MTN is one of 15 operators still in the running for a potentially lucrative mobile telecommunications licence in Myanmar, various news wires reported on Thursday.
The shortlist has been whittled down from 90 companies that had expressed an interest in two mobile licences that will soon be up for grabs in the Southeast Asian nation, which is one of the world’s least connected countries.
Myanmar, also known as Burma, has a population of more than 60m people. Yet, according to Dabengwa, mobile penetration is less than 5% and the quality of network coverage that exists is poor, suggesting there’s huge opportunity for growth. Dabengwa described Myanmar as a “greenfield opportunity”.
He said, too, that MTN’s “skills and competencies are in greenfield roll-outs and this would be an excellent opportunity” for the group. “The terrain is quite different from what we are used to — there’s a lot of water and mountains which could impact roll-out from a cost perspective — but the opportunity would be great for us.”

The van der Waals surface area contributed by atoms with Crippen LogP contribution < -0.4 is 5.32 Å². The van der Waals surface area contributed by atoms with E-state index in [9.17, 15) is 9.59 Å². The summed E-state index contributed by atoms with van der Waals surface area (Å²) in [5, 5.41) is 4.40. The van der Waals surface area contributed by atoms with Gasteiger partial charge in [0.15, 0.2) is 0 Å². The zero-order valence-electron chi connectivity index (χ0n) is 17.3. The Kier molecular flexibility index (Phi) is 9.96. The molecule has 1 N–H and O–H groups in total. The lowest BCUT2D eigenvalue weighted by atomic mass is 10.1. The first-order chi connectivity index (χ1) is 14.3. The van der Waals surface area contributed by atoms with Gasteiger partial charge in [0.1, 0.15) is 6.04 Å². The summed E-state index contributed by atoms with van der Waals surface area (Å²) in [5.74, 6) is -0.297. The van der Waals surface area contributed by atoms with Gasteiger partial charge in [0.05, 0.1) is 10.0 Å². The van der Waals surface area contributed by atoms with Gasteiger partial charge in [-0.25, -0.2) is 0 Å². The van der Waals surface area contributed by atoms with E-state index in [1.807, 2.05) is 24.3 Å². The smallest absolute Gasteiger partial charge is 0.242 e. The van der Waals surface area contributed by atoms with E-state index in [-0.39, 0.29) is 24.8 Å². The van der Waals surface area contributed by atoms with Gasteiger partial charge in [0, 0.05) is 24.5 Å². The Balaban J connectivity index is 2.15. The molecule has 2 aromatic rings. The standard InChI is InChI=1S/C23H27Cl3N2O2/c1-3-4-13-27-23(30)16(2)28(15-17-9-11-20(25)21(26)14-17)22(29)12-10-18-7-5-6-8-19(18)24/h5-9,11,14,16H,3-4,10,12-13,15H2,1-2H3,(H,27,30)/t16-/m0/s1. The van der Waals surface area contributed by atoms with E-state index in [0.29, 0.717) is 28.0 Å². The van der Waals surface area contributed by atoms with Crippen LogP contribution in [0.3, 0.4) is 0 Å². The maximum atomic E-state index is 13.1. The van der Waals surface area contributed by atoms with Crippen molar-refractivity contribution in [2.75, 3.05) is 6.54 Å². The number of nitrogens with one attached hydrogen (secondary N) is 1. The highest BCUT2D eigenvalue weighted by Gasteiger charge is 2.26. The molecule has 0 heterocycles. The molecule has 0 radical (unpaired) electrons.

Myanmar, which has been under military rule since a coup d’état in 1962, has embarked on extensive reforms in recent years, which also saw the release of pro-democracy leader Aung San Suu Kyi from house arrest. It is set to hold elections in 2015.
Reuters reported on Thursday that of the 15 candidates remaining in the bidding, a further shortlist of about four will now be created, with two licences eventually being awarded after an evaluation process. The news wire quoted Dabengwa as saying that JSE-listed group, which has a market capitalisation of R309bn, is prepared to spend between US$4bn and $8bn (R36bn and R72bn) on acquisitions across Africa, the Middle East and Southeast Asia.
This included the option of buying a network operator in North Africa to “diversify earnings”.
MTN already has operations in 22 markets across the Middle East and Africa. Its biggest markets are Nigeria, South Africa and Iran. At the end of 2012, it had nearly 190m subscribers on its books and expects this to reach about 210m in 2013. — Sapa